How NOT to Rate a College

This piece is cross-posted at National Education Insiders page in response to the following question from editor Fawn Johnson: What would we learn if a public dataset existed for all colleges in the United States that showed tuition costs and graduates’ average starting salaries by major? Is it fair to rank colleges using such data? Is there a better way to gauge the value of college?

Plans like the one being put forward to rank colleges based on graduates’ average starting salaries by major make me want to holler: “Could we just stop and think about this for a moment?”

What does knowing the salary range of recent graduates really tell us about the quality of the schools they attended? I say schools because a university degree is simply the latest stop in a person’s educational career. Along with the foundational work in K-12, learning does not start or stop at the college campus. Besides that, many of today’s students attend more than one college—simultaneously. I have students at the community college who are also enrolled at other state universities, and taking courses from yet another institution online. Would it then be fair to assign the value of their earning power to only one of those institutions?

People who graduate from regional schools in areas such as Mississippi or Arkansas and choose to remain in those states to work are going to earn significantly less than peers with the same degrees from colleges in other parts of the country, regardless of the major. For that matter, someone who earns a degree from some Ivy League school and moves to Mississippi could expect to earn less than if she or he took a job somewhere else. I did. So have many others—by choice. And that was in relatively good economic times. Today, many college graduates are blessed to find a job at all, much less in their fields of study. Nor does such a criterion take into account those who choose an entrepreneurial path that may take several years after college (or only partial college) to realize. Many of them will work other, even minimum wage jobs, while working on their true goals.  As we look at the current and future workforce, we should also be realizing that more and more people are going to work multiple careers, sometimes concurrently.  Should we be pressuring our colleges to eliminate programs that lead to lower paying, but meaningful careers in order to enhance their standings?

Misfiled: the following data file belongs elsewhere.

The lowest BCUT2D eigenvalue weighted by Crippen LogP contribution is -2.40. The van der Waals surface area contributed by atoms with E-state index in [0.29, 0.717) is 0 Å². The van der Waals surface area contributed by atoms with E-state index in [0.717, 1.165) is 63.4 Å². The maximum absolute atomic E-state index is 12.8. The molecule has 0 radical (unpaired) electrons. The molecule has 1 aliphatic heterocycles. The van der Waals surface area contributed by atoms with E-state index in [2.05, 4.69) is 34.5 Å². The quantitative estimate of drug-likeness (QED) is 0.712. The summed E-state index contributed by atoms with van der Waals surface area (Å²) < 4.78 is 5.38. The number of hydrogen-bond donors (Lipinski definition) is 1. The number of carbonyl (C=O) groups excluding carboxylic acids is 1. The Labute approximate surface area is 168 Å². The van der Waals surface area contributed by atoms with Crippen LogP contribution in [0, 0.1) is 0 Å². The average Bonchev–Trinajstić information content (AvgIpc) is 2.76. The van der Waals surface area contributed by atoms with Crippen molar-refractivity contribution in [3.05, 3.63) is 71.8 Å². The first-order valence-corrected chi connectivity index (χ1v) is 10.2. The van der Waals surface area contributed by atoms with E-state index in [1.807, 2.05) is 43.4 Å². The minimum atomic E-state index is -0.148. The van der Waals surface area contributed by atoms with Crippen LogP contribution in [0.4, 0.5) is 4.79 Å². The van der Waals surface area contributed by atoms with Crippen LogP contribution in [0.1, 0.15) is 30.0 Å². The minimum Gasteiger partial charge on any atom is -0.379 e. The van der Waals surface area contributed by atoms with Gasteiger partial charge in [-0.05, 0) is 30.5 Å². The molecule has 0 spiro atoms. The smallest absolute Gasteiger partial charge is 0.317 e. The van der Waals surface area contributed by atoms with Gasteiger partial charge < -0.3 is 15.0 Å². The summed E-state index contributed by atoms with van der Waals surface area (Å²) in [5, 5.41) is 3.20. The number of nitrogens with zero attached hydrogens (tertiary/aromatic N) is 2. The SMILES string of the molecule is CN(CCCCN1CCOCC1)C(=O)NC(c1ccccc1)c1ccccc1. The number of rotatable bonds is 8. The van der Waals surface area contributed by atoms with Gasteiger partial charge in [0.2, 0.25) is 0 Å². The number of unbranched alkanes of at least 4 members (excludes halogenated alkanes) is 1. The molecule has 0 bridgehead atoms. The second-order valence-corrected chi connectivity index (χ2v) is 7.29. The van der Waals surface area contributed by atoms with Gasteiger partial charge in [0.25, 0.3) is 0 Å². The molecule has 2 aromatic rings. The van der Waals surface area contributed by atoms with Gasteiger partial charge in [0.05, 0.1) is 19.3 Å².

More important, such criteria continue to tie the value of education to the dollar amount one can earn on a specific job.  As a parent, educator, and community youth worker, I have spent years counseling young people to choose their life’s work based on a higher calling, on their actual interests, talents, gifts, and passions; then learn how to make a career out of what they love. Likewise, I have advised many students against trying to pursue a career based solely on how much money they hoped to make when it became clear that they were headed in the wrong direction.

As I have told my own children, “You go to college to get the knowledge.”  Rather than look at what students are earning after graduation, wouldn’t it be wiser both economically and morally to consider what they are doing with their learning?  How are they using their educational experiences not only for personal success, but also for the greater good? That would mean looking beyond the job title and considering other areas in which we use our college education, for example, are they informed, participatory citizens?

I wrote last time about my impressions of the overall plan, especially what it appears the proposed scale might mean for historically black colleges and universities (HBCUs).

Thankfully, the President’s plan is still in its early stages, and there is time for much more thought and better design before it goes anywhere near implementation.

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  • SusanGraham

    Anticipated and Unforeseen Consequences

    I’m wondering whether this could provide any leverage for university Colleges of Education?

    If program completion is a factor and COE candidates have passed gateways for content knowledge and GPA and are usually in their junior year, would they have a comparatively higher success rate than other programs? 

    If so, would that increase their status wwith their academic community?

    If graduate esrnings are a factor and if teachers eaen less than their peers in terms of education, is that a potential problem for th COE?

    Since teacher salaries are determined by formula rather than performance, is this a accurate measure? 

    If the push to evaluate COE effectiveness based on  P-12 student achievement continues, does that hold COEs to a higher level of accountability than Arts and Sciences or Business? 

    What are the possible unforeseen consequences, positive or negative? 



  • ReneeMoore

    Need to Tread Softly